PETALING JAYA: The road rage incident which caused the death of Syed Muhammad Danial Syed Shakir should have never happened, says Tan Sri Lee Lam Thye.
The Alliance for a Safe Community chairman said in a statement on Friday (Dec 8) that the motorists should remain calm and avoid aggressive behaviours while on the road at all time.
Below is his statement in full.
In the report in the Star media today of a road rage incident that caused the death of a motorist, there is a lesson for all of us.
In that case that happened in August more than four years ago, the other motorist was found guilty of causing the death and was sentenced to 16 years in jail.
The stark lesson from this tragic event is that we must always remain calm while driving on the roads even under the most trying circumstances.
The Malaysian Institute of Road Safety Research (Miros), conducts regular surveys on road safety issues including road rage incidents.
In a few surveys, it was found that 63 per cent of Malaysian drivers admitted to experiencing road rage or aggressive behaviour on the road in the past year, and that road rage-related offences accounted for approximately 15 per cent of all traffic violations in the last year.
Several factors contribute to this phenomenon.
Traffic congestion is one. In our vibrant cities, it is common to see commuters stuck in bumper-to-bumper traffic, causing them to become irritable and prone to road rage.
In such cases, patience is a rare commodity.
Drivers who are in a hurry may become agitated by even the slightest delay on the road.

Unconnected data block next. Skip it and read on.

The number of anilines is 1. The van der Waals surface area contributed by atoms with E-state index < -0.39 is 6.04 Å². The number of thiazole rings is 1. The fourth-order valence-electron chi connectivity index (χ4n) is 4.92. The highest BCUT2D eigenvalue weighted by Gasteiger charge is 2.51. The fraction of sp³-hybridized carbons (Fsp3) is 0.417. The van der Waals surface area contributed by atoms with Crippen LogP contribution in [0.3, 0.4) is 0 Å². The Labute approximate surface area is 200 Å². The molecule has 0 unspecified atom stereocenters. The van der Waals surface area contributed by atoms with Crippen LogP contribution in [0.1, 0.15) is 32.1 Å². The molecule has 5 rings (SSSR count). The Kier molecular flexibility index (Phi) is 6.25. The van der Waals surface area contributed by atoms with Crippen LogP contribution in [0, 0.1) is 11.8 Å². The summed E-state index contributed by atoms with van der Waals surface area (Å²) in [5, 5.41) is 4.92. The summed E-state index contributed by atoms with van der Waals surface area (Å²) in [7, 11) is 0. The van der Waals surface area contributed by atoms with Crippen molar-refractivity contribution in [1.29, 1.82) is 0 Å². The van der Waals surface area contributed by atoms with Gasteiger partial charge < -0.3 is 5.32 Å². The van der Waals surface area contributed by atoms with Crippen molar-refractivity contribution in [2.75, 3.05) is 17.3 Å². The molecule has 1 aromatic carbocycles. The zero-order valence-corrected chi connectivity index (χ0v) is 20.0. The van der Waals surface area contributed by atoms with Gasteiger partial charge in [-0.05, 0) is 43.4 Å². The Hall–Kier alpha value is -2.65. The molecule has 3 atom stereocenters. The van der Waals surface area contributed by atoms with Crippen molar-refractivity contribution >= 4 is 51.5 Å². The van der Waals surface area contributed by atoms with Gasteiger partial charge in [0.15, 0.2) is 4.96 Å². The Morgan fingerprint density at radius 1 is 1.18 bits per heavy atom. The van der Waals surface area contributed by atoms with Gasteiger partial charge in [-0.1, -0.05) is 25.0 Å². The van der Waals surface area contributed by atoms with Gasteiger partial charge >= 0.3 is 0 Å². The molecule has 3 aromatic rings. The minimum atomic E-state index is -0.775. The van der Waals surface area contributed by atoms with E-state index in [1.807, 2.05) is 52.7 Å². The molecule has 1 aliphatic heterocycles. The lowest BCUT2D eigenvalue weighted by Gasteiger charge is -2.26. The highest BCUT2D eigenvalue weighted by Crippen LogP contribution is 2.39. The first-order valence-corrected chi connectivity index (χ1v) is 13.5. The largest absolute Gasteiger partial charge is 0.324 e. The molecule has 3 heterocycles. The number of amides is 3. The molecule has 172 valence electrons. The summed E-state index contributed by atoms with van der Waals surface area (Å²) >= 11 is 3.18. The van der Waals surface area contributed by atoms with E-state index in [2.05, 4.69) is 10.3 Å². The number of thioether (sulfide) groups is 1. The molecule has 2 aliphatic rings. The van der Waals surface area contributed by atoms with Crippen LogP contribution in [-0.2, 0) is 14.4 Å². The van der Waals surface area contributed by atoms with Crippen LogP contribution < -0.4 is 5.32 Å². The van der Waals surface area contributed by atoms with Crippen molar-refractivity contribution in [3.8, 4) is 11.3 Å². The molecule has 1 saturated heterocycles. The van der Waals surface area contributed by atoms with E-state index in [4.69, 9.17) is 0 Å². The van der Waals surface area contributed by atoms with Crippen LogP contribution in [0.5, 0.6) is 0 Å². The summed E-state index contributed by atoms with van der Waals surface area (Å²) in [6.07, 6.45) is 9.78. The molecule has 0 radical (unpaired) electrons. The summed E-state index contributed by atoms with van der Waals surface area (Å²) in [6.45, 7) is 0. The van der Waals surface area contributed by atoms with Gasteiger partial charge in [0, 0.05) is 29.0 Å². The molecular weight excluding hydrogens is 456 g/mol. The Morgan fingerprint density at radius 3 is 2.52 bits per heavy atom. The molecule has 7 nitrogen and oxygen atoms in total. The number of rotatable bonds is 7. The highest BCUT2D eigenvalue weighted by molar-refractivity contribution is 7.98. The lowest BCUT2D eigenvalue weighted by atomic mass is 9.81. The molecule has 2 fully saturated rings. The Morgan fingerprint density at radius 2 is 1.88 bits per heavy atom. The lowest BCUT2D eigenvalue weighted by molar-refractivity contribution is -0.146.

The anonymity of being inside a vehicle can lead to dehumanisation.
Drivers may forget that the person in the other car is also a fellow human being, thus leading to rude behaviour.
Some motorists treat the road like a race track.
Such aggressive behaviour can easily escalate into road rage incidents.
Experiencing or perpetrating road rage can lead to chronic stress, which in turn can affect one’s physical and mental health.
Engaging in road rage can result in fines, license suspensions or even jail, as in the most recent case.
While we need harsher penalties for road bullies and stricter road traffic regulations and enforcement, there are also other softer ways to help motorists temper their behaviour on the highways and byways.
Drivers should be encouraged to practice deep breathing, listen to calming music, or use mindfulness techniques to cope with traffic stress.
There should be public awareness campaigns to promote courteous driving.
Also, there should be more investments in infrastructure and public transportation that can reduce congestion and frustration.
Finally, we should not take the law into our own hands as the consequences can be dire as clearly evidenced in the most recent court case.
Tan Sri Lee Lam Thye
Alliance for a Safe Community chairman